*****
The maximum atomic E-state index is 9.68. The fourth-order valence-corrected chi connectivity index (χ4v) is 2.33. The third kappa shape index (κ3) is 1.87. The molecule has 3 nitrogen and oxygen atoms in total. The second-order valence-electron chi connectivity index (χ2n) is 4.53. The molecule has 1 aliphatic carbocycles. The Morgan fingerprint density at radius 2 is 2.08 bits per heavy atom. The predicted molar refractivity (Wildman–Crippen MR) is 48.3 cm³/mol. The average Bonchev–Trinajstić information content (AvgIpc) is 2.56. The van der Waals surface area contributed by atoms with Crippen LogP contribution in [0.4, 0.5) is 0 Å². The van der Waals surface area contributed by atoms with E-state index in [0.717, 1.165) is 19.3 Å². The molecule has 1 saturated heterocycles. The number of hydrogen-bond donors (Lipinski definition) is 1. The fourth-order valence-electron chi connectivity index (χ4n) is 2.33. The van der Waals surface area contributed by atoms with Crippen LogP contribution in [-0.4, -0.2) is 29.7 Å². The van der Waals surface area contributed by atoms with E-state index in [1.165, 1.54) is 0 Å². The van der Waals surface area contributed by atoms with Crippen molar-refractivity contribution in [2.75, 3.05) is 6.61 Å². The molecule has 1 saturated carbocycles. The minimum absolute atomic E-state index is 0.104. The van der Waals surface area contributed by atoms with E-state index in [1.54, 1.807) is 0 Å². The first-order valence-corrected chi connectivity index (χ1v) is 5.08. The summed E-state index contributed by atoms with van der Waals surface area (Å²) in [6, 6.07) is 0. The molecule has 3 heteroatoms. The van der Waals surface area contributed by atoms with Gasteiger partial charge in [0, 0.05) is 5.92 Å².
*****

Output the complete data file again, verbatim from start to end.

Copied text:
The maximum atomic E-state index is 9.68. The fourth-order valence-corrected chi connectivity index (χ4v) is 2.33. The third kappa shape index (κ3) is 1.87. The molecule has 3 nitrogen and oxygen atoms in total. The second-order valence-electron chi connectivity index (χ2n) is 4.53. The molecule has 1 aliphatic carbocycles. The Morgan fingerprint density at radius 2 is 2.08 bits per heavy atom. The predicted molar refractivity (Wildman–Crippen MR) is 48.3 cm³/mol. The average Bonchev–Trinajstić information content (AvgIpc) is 2.56. The van der Waals surface area contributed by atoms with Crippen LogP contribution in [0.4, 0.5) is 0 Å². The van der Waals surface area contributed by atoms with E-state index in [0.717, 1.165) is 19.3 Å². The molecule has 1 saturated heterocycles. The number of hydrogen-bond donors (Lipinski definition) is 1. The fourth-order valence-electron chi connectivity index (χ4n) is 2.33. The van der Waals surface area contributed by atoms with Crippen LogP contribution in [-0.4, -0.2) is 29.7 Å². The van der Waals surface area contributed by atoms with E-state index in [1.165, 1.54) is 0 Å². The van der Waals surface area contributed by atoms with Crippen molar-refractivity contribution in [2.75, 3.05) is 6.61 Å². The molecule has 1 saturated carbocycles. The minimum absolute atomic E-state index is 0.104. The van der Waals surface area contributed by atoms with E-state index in [1.54, 1.807) is 0 Å². The first-order valence-corrected chi connectivity index (χ1v) is 5.08. The summed E-state index contributed by atoms with van der Waals surface area (Å²) in [6, 6.07) is 0. The molecule has 3 heteroatoms. The van der Waals surface area contributed by atoms with Gasteiger partial charge in [0, 0.05) is 5.92 Å².